Immunocompromised Patients Remain At Higher Risk Of COVID-19 Death In Hospital


People with weakened immune systems remain more likely to die if hospitalised with COVID-19 than patients with normal immune systems, a new UK study has confirmed.

Previous studies have compared in-hospital mortality among immunocompromised patients with other COVID-19 patient groups with conflicting results. Some studies reported increased mortality, whereas others found no difference from other patient groups.

Using data from the world’s largest study of hospitalised patients with the disease, a team of researchers from the University of Liverpool, University of Edinburgh, Imperial College London and University of Birmingham aimed to determine whether immunocompromised patients were at greater risk of in-hospital death, and how this risk changed over the pandemic.

The study analysed data from more than 150,000 adult UK patients who were recruited to the ISARIC WHO Clinical Characterisation Protocol UK prospective cohort study between January 2020 and February 2022.

The team’s analysis showed that immunocompromised patients overall had a 44% higher risk of death in hospital than patients with normal immune systems. This difference remained even accounting for other important factors such as age, sex and the presence of other chronic medical conditions.

Over the course of the pandemic, although the risk of death for all patients decreased, the researchers found that risk decreased much more for immunocompetent patients and the gap widened for immunocompromised patients.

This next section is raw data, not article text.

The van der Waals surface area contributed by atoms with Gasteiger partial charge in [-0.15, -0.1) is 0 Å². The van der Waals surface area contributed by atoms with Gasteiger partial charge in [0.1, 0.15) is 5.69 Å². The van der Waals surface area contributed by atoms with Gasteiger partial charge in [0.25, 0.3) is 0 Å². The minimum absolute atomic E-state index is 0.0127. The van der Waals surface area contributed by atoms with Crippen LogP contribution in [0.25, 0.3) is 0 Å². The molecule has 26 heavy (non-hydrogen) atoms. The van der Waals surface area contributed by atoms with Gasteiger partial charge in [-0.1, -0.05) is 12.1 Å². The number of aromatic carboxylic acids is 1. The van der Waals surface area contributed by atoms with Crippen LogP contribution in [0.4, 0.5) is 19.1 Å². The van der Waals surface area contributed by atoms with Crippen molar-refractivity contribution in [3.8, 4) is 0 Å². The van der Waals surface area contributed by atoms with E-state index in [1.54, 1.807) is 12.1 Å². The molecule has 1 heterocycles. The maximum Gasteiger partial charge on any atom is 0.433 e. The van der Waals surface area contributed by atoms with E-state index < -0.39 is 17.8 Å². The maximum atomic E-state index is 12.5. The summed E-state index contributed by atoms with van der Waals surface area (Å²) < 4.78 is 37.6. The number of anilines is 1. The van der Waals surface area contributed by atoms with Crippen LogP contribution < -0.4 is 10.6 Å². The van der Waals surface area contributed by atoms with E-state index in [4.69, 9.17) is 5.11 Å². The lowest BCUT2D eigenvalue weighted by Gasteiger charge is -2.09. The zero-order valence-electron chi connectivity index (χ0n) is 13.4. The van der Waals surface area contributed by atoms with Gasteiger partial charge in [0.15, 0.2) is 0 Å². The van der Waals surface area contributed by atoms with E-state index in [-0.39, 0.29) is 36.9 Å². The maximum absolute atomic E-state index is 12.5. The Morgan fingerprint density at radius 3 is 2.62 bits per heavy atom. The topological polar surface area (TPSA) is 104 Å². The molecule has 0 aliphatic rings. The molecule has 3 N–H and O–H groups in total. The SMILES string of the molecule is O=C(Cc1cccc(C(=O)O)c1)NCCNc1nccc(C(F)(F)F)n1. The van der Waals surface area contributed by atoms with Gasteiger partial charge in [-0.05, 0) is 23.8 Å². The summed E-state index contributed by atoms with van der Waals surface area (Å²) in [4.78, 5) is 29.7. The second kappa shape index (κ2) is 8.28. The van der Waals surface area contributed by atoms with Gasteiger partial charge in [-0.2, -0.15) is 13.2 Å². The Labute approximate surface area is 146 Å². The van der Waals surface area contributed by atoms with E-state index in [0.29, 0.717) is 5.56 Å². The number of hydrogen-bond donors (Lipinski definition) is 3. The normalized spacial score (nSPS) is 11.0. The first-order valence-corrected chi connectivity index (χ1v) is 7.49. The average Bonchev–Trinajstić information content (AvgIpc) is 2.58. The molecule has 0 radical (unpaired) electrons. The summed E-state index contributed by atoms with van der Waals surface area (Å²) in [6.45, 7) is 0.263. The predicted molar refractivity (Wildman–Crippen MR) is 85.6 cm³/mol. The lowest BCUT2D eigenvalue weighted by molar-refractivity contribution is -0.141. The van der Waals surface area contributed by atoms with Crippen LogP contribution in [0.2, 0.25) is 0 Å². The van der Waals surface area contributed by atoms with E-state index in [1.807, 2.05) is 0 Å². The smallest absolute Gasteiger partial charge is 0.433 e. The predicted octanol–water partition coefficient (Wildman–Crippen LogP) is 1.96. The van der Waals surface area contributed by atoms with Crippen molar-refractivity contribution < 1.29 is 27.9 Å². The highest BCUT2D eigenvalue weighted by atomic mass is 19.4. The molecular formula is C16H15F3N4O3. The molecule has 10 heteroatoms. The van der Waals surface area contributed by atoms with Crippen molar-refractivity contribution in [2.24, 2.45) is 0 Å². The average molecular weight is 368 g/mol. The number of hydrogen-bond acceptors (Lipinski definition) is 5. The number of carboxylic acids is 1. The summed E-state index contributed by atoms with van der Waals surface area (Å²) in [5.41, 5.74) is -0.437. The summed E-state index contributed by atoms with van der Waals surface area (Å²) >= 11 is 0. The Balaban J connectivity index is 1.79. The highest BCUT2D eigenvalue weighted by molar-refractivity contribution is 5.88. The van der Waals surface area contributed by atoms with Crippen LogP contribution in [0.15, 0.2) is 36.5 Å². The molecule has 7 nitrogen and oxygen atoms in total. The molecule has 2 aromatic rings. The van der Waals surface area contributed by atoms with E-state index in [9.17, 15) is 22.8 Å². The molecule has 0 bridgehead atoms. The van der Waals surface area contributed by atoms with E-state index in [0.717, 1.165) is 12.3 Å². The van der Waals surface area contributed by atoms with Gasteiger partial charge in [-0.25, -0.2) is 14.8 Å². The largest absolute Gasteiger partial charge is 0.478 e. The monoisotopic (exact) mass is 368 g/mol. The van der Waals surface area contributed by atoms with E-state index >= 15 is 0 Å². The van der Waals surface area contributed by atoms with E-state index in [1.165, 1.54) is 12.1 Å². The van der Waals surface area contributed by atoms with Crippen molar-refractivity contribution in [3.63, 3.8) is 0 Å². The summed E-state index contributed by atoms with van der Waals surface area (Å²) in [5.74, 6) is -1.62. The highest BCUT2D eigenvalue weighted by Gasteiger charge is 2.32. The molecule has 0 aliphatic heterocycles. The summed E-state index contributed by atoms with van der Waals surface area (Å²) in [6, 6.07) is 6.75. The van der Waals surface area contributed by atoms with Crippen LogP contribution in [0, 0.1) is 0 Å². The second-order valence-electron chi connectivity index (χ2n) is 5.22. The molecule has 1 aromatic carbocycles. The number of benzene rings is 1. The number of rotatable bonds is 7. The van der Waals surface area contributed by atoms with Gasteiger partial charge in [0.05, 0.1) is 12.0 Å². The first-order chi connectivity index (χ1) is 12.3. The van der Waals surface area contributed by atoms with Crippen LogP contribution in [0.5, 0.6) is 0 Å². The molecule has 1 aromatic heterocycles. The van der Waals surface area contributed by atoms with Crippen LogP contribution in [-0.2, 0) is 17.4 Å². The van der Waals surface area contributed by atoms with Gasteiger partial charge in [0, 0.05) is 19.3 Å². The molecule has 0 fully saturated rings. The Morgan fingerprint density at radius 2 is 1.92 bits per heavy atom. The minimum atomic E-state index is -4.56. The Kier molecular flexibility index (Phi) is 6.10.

First author Dr Lance Turtle, a Reader in Infectious Diseases at the University of Liverpool, said: “There is a general assumption that COVID is no longer a big problem. However, what we have shown here is that for patients who have a weakened immune system, perhaps because of cancer treatment, or other medical treatments, this is not true. COVID still poses a substantial risk to this group of patients, compared with patients with a normal immune system. This difference can still be seen even after the threshold of illness for admission to hospital is reached.”

Despite the benefits of vaccination, immunocompromised patients still lag behind the general patient population in the improvements in outcomes after hospitalisation. The authors urge policy makers to be aware of the increased risk of death in this patient group and say targeted interventions such as antiviral treatments, antibodies, and non-pharmaceutical interventions should continue to be used in this patient group.

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